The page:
When programming in Rust, it's not always straightforward to directly translate idioms you know. One such category is tree-like data structures. These are traditionally built out of Node structs that refer to other Nodes in the tree. To traverse through your structure, you'd use these references, and changing the structure of the tree means changing which nodes are referred to inside each one.
Rust hates that. Quickly you'll start running into problems - for instance, when iterating through nodes, you'll generally need to borrow the structure. After doing so, you'll have a bad time doing anything else with the structure inside.
Trees are a fact of life, though, and very much a useful one at that. It doesn't have to hurt! We can use region-based memory management to pretty much forget about it.
For my game, I decided to store almost every entity in a big chunk of memory allocated only once when the program boot. I am using this technique for three reasons. First, I want full and precise control over how memory is managed in the game, second I want better data locality in order to increase cache hits from the cpu, and finally, at runtime asking the operating system in order to allocate more memory is slow.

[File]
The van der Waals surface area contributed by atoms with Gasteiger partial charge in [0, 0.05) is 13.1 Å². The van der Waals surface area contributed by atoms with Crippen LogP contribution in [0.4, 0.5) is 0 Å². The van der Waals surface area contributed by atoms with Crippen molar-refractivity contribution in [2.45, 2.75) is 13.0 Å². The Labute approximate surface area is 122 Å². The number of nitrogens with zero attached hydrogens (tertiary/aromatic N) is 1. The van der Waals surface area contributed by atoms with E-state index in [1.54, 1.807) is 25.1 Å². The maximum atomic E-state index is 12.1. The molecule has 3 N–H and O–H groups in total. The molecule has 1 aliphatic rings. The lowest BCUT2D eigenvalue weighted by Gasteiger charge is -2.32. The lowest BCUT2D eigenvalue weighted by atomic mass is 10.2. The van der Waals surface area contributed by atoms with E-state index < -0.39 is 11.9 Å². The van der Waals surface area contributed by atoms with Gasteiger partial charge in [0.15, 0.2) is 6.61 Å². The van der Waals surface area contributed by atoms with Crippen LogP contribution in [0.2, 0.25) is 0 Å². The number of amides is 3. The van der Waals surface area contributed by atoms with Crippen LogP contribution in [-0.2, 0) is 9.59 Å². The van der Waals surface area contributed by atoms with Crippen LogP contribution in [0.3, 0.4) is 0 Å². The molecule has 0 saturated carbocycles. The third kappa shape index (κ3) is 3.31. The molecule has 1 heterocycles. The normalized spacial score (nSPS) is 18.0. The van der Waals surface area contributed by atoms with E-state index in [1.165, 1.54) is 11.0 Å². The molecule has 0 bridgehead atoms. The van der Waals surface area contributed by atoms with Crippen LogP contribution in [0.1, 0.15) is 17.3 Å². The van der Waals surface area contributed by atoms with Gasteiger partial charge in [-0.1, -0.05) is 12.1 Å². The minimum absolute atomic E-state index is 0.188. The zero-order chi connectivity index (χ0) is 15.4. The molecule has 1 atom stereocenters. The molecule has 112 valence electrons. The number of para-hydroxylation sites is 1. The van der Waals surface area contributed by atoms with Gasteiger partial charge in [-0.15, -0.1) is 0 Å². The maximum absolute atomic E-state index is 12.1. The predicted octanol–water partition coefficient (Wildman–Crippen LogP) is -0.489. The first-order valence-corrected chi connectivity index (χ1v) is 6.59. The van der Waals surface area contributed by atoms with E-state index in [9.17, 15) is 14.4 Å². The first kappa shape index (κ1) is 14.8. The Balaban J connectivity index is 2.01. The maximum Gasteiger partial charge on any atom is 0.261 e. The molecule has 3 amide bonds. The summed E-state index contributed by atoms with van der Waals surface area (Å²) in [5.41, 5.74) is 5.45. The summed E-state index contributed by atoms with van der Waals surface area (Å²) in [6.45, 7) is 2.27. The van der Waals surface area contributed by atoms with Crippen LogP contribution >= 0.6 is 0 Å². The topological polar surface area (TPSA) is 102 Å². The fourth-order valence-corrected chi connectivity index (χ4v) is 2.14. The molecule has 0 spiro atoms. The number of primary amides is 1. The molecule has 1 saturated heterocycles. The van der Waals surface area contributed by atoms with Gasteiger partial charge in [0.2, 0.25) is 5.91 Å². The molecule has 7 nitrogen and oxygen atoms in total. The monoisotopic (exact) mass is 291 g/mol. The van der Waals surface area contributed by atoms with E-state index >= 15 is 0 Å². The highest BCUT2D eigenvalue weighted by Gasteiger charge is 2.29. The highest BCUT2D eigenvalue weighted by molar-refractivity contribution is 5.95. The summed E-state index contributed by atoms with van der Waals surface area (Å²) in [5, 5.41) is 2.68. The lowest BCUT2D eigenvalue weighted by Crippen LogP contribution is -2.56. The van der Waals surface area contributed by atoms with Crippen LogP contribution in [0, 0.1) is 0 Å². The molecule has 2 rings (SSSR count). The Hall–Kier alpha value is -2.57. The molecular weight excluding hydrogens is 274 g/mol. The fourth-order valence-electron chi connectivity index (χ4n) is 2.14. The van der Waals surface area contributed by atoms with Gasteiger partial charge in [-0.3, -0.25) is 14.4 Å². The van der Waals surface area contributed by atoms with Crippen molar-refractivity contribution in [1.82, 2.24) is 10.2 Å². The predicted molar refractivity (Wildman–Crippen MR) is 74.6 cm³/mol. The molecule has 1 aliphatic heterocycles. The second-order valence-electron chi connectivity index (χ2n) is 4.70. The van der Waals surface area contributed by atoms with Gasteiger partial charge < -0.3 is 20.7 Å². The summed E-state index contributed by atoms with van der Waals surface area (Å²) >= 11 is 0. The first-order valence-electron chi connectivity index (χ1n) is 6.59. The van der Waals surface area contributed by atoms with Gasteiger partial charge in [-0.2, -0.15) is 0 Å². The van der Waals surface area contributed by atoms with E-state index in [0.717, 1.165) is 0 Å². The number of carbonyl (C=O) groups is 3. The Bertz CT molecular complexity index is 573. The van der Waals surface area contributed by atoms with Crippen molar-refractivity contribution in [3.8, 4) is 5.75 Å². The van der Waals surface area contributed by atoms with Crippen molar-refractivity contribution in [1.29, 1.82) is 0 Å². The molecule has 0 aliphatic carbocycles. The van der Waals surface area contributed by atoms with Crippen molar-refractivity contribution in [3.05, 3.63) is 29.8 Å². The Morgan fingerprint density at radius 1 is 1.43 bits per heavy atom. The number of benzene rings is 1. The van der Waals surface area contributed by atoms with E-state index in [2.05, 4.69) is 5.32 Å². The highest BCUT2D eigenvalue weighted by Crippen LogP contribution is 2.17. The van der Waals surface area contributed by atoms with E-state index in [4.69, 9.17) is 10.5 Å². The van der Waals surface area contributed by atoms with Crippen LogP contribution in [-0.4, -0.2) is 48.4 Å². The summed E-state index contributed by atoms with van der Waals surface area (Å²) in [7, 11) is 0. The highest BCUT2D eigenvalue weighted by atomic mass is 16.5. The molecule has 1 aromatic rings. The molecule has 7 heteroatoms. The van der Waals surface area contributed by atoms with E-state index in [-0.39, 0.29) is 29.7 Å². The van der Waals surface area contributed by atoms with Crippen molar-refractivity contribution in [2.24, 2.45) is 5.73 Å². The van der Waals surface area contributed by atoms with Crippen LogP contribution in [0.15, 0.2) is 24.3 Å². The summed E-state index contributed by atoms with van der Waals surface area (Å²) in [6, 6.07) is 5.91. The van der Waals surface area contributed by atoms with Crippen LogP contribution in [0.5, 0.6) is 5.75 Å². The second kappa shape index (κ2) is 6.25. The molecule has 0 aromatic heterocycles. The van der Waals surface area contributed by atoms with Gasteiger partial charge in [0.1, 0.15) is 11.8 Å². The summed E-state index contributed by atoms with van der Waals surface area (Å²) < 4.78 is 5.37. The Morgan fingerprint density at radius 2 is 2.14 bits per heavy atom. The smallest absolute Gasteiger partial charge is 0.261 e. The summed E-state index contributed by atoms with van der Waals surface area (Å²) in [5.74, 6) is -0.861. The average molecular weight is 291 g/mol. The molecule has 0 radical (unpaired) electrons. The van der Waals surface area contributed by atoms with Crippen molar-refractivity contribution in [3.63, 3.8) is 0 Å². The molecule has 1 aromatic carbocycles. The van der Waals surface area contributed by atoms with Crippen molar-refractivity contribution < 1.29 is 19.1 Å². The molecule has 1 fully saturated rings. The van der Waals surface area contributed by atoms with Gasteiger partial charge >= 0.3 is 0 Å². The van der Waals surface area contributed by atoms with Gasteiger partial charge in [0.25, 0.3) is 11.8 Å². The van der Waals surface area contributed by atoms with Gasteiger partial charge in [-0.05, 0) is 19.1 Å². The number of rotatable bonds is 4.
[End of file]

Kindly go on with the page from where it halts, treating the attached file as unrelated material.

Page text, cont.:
It feels like an eternity since I’ve started using Rust, and yet I remember vividly what it felt like to bang my head against the borrow checker for the first few times.
I’m definitely not alone in that, and there’s been quite a few articles on the subject! But I want to take some time to present the borrow checker from the perspective of its benefits, rather than as an opponent to fend with.
🌵 CactusRef is a single-threaded, cycle-aware, reference counting smart pointer [docs] [code]. CactusRef is nearly a drop-in replacement for std::rc1 from the Rust standard library.
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